Sports Reference Blog

Stat Leaders Rewind

Posted by Mike on November 26, 2013

Rolled out a quick update - now every single season leader page has a box on the right, with which you can select a year & rewind back to see what the single season leaders were for that stat at that time. For instance, Drew Brees currently holds the single season pass completion record with 468, but if we go back 25 years to 1988 you can see that at that time, Dan Marino held the record of 378 (a mark that is currently the 26th best, highlighting just how much passing has blown up recently).

6 Responses to “Stat Leaders Rewind”

  1. Bob Smith Says:

    You missed the big picture on that pass completion stat that you cited-Brees only attempted 34 more passes than Marino, but he completed 90 more passes BECAUSE his comp. % was more than 10 points BETTER than Marino. The main thing that stat shows us is that Brees is a much more accurate passer than Marino was.

  2. Dave Says:


    I don't think that stat shows us Brees was a more accurate passer. Without really digging into it there are major things to account for right off the bat.

    1. Today's QB's attempt way more high % passes right at or behind the line of scrimmage thus inflating their completion percentage. I mean its pretty easy to complete a screen pass behind the line of scrimmage. It's all about relative accuracy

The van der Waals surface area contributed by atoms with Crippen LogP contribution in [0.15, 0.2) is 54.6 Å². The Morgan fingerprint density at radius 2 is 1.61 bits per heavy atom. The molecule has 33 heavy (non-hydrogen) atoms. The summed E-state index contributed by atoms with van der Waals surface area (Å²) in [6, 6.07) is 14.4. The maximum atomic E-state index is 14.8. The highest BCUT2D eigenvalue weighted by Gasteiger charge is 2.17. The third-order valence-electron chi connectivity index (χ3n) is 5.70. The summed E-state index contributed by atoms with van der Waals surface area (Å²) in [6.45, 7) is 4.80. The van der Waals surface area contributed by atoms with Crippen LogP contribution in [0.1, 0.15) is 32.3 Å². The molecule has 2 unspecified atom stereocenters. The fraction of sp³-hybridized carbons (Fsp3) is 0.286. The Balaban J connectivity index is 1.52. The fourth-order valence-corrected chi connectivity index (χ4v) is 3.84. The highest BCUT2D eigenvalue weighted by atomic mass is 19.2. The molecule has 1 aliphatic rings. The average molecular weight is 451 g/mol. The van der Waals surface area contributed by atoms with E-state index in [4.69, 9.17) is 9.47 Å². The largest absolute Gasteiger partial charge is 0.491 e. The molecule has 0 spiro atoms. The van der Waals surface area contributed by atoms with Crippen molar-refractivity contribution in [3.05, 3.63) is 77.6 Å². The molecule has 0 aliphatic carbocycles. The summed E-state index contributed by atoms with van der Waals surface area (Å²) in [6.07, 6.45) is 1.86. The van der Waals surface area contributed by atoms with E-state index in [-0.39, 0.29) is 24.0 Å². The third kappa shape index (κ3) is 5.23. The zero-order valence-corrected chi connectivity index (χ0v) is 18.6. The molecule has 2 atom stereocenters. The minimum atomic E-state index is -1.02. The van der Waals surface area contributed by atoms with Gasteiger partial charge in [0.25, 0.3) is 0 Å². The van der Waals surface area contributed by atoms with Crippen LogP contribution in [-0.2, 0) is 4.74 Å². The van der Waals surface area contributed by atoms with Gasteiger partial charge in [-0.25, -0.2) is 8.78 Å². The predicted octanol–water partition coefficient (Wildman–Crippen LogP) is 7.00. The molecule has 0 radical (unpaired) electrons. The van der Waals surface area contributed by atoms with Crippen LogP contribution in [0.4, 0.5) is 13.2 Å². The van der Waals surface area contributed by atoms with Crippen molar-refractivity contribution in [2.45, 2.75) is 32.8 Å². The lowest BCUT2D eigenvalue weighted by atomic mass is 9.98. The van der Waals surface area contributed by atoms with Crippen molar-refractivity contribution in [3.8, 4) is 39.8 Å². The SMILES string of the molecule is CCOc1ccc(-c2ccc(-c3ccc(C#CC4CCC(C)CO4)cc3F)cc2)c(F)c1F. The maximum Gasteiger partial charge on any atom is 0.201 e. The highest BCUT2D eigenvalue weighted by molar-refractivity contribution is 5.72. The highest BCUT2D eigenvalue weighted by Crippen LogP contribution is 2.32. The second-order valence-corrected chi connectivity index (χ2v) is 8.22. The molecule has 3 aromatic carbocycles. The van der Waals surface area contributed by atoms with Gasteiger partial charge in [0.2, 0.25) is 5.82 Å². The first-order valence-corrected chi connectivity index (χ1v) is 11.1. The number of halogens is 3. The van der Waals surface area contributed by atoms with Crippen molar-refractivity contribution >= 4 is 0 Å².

2. Most of the rule changes that have occurred since then favor the offense and passing game

    3. The average team completion percentage in 1988 was 54% in 2013 its currently at 61% likely because of the 2 reasons above and more.

    By your logic Terrel Pryor's 58.9 % bests Marino's 58.4% thus making him a more accurate or as accurate of a passer. LOL

    If you were being sarcastic then forget all this.

  3. Joe Says:

    If Marino played with todays defense-handcuffing rules in todays offenses, he would throw for 6,000 yards.

    His 1984 season is more impressive than anything being done today.

  4. Jay Says:

    Agree with Dave and Joe above. Also, keep in mind that if you breath heavily enough on a modern-era QB, you'll draw a 15-yard flag and a heavy fine. It's a lot easer to deliver an accurate pass knowing this. Brees couldn't carry Marino's jock.

  5. Bob Smith Says:

    None of you are a bigger fan of Marino's than I am, I can guarantee you that, but it is just as much as a pleasure watching a relatively short QB like Brees as it was watching Danny. And short or not, Brees is the best pure passer that I have ever watched. It was fun watching Bob Griese back in the day also because of all of the playoff success we had back then, but he couldn't throw it around like Unitas and Starr. My point-there have always been great passers in the NFL but none of them were allowed to throw it as much as Marino did-until now. But-Dan still holds the NFL Record for years Leading the League in Pass Attempts at 5 years.

  6. Bob Smith Says:

    To finish that thought about Marino being able to throw it whenever he wanted to-it allowed him to set a lot of passing records in the Reg. season, but look at his passing in our 3 championship game losses with Dan as the QB-he had a comp. % under 50%, 4 TD's but 6 INT's, an avg. passer rating of 60, and he led our offense to an avg. of only 12 p.p.g. And some still wonder why he couldn't win more than 1 Ring (the '84 Conf. Champ.).